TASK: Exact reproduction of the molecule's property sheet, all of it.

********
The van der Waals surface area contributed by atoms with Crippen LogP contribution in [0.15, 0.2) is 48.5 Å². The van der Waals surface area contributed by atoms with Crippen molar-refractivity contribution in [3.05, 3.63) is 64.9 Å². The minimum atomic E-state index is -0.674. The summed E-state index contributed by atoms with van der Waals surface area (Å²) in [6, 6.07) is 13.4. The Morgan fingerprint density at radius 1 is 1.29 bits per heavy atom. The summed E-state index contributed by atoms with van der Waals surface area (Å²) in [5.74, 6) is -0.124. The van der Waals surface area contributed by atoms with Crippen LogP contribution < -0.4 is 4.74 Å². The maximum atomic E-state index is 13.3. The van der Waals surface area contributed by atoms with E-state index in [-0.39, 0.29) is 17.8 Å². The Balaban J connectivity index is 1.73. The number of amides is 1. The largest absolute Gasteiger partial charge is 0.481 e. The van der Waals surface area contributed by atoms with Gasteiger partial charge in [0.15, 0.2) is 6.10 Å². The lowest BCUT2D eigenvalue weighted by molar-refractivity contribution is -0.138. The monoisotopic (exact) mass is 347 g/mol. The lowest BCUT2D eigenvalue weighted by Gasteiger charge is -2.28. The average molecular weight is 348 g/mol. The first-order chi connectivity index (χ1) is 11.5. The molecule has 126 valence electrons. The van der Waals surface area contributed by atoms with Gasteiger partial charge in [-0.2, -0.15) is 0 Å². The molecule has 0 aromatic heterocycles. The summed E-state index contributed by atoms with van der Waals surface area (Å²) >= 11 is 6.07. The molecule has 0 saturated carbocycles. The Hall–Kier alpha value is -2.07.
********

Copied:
The van der Waals surface area contributed by atoms with Crippen LogP contribution in [0.15, 0.2) is 48.5 Å². The van der Waals surface area contributed by atoms with Crippen molar-refractivity contribution in [3.05, 3.63) is 64.9 Å². The minimum atomic E-state index is -0.674. The summed E-state index contributed by atoms with van der Waals surface area (Å²) in [6, 6.07) is 13.4. The Morgan fingerprint density at radius 1 is 1.29 bits per heavy atom. The summed E-state index contributed by atoms with van der Waals surface area (Å²) in [5.74, 6) is -0.124. The van der Waals surface area contributed by atoms with Crippen LogP contribution < -0.4 is 4.74 Å². The maximum atomic E-state index is 13.3. The van der Waals surface area contributed by atoms with E-state index in [-0.39, 0.29) is 17.8 Å². The Balaban J connectivity index is 1.73. The number of amides is 1. The largest absolute Gasteiger partial charge is 0.481 e. The van der Waals surface area contributed by atoms with Gasteiger partial charge in [0.15, 0.2) is 6.10 Å². The lowest BCUT2D eigenvalue weighted by molar-refractivity contribution is -0.138. The monoisotopic (exact) mass is 347 g/mol. The lowest BCUT2D eigenvalue weighted by Gasteiger charge is -2.28. The average molecular weight is 348 g/mol. The first-order chi connectivity index (χ1) is 11.5. The molecule has 126 valence electrons. The van der Waals surface area contributed by atoms with Gasteiger partial charge in [-0.2, -0.15) is 0 Å². The molecule has 0 aromatic heterocycles. The summed E-state index contributed by atoms with van der Waals surface area (Å²) >= 11 is 6.07. The molecule has 0 saturated carbocycles. The Hall–Kier alpha value is -2.07.